By Sandi Durell
A History of the Jews (via musical theater) was presented at The Town Hall on February 27th. And you didn’t have to be Jewish to kvell listening to songs from Sondheim, Bock & Harnick, Rodgers, Kander & Ebb and Webber – to name just a few of Broadway’s best.
Hosted by one of comedy’s elite, Robert Klein opened the evening kvetching – – “I Don’t Like Getting Older” (Robert Klein/Bob Stein) and we learned more than we needed to know about colonoscopies. The running theme of the concert centered around a cell phone call from God to Klein; she just wasn’t happy with how things were going and was getting prepared to destroy humanity. So it was up to Klein to remind her about major events throughout biblical history that proved humanity wasn’t such a bad lot after all. The cell phone bit did get tiresome as the evening wore on, as the joke lost its edge, but the talent on the stage made up for it.
Written by Glen Berger (Underneath the Lintel, Spiderman:Turn Off the Dark), Frank London led the band, and the Klezmatics, featuring an eager cast that included Joanne Borts (contemporary Yiddish theater performer – Broadway debut, Fiddler on the Roof 1991, original cast Once) with “Here in Eden” (The Apple Tree – Bock/Harnick) and “Song of Ruth” (The Eternal Road – Weill/Wurfel). An amusing Steve Rosen (premiere of A Confederacy of Dunces, Spamalot) sang ”Close Every Door” (Joseph & The Amazing Technicolor Dreamcoat – Webber/Rice) and “If You Could See Her Through My Eyes” (Cabaret – Kander/Ebb).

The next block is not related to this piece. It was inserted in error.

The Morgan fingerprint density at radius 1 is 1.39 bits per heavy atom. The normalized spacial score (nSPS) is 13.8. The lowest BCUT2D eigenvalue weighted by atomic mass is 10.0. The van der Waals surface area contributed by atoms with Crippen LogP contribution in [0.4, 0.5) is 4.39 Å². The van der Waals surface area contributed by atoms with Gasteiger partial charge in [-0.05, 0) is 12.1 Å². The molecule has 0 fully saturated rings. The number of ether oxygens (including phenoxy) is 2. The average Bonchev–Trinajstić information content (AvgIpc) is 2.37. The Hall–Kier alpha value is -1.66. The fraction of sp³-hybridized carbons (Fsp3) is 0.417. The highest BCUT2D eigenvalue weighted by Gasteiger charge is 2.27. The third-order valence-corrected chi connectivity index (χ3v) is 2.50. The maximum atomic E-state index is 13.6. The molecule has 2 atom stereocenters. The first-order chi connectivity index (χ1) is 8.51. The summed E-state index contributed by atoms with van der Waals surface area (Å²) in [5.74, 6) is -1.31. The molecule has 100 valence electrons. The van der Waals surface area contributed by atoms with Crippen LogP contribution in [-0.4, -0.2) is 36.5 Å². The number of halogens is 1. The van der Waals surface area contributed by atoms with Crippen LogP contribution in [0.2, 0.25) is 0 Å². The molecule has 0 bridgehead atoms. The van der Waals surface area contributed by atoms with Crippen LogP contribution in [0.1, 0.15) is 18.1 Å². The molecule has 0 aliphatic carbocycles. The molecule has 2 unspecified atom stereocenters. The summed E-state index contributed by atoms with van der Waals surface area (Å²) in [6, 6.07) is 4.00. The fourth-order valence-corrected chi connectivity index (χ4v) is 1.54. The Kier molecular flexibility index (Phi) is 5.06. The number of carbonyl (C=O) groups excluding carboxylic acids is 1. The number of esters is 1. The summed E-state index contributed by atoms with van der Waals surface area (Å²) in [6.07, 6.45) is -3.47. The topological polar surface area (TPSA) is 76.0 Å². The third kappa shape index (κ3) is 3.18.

Rachel Stern (Shrek the Musical, High Fidelity) wowed with “Mene Mene Tekel” (Pins and Needles – Harold Rome) and “Who’s this Geezer, Hitler” (Blitz! – Lionel Bart). The incomparable voiced Rob Evan (Jekyll & Hyde, Les Miserables) rocked the rafters in “Heaven on Their Minds” (Jesus Christ Superstar – Webber/Rice) and offered a passionate “In My Own Lifetime” (The Rothschilds – Bock/Harnick).
Other highlights included “Is Anybody Listening” (The Ten Commandments – 2004) featuring a fiery Rob Evan, Falu and Deep Singh; an amusing company offering “Put Him Away” (Two By Two – Rodgers/Charnin) and a rousing “The Inquisition” (The History of the World,Part 1 – Mel Brooks). Notable Lorin Sklamberg, the Klezmatics front man, displayed his golden voice brilliantly on several songs garnering cheers from an appreciative audience.
Although the brass section occasionally overpowered individual performers, From Moses to Mostel was a feel-good night of memorable music that could have been shorter. It was directed by Eleanor Reissa.
The Town Hall 123 West 43 St. www.theTownHall.org